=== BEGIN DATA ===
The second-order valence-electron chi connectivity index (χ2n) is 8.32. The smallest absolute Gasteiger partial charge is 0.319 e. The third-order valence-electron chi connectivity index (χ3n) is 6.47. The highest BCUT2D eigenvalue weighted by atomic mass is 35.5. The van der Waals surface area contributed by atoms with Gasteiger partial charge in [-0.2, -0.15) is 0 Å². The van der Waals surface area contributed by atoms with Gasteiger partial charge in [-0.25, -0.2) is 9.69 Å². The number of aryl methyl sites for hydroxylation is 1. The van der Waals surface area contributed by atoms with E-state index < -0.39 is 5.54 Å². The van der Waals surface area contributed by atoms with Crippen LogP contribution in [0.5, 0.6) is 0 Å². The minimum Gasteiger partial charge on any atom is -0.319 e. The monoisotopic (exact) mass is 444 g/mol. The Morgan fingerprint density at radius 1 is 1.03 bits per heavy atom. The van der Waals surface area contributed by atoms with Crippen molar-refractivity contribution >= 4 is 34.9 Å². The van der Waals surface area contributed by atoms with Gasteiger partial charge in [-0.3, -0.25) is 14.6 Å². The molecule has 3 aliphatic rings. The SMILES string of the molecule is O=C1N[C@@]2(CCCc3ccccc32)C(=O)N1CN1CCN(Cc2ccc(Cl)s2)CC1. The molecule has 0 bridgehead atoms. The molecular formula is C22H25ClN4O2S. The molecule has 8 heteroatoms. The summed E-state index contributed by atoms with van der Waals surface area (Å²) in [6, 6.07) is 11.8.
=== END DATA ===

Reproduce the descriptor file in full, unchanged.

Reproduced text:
The second-order valence-electron chi connectivity index (χ2n) is 8.32. The smallest absolute Gasteiger partial charge is 0.319 e. The third-order valence-electron chi connectivity index (χ3n) is 6.47. The highest BCUT2D eigenvalue weighted by atomic mass is 35.5. The van der Waals surface area contributed by atoms with Gasteiger partial charge in [-0.2, -0.15) is 0 Å². The van der Waals surface area contributed by atoms with Gasteiger partial charge in [-0.25, -0.2) is 9.69 Å². The number of aryl methyl sites for hydroxylation is 1. The van der Waals surface area contributed by atoms with E-state index < -0.39 is 5.54 Å². The van der Waals surface area contributed by atoms with Crippen LogP contribution in [0.5, 0.6) is 0 Å². The minimum Gasteiger partial charge on any atom is -0.319 e. The monoisotopic (exact) mass is 444 g/mol. The Morgan fingerprint density at radius 1 is 1.03 bits per heavy atom. The van der Waals surface area contributed by atoms with Crippen molar-refractivity contribution >= 4 is 34.9 Å². The van der Waals surface area contributed by atoms with Gasteiger partial charge in [-0.3, -0.25) is 14.6 Å². The molecule has 3 aliphatic rings. The SMILES string of the molecule is O=C1N[C@@]2(CCCc3ccccc32)C(=O)N1CN1CCN(Cc2ccc(Cl)s2)CC1. The molecule has 0 bridgehead atoms. The molecular formula is C22H25ClN4O2S. The molecule has 8 heteroatoms. The summed E-state index contributed by atoms with van der Waals surface area (Å²) in [6, 6.07) is 11.8.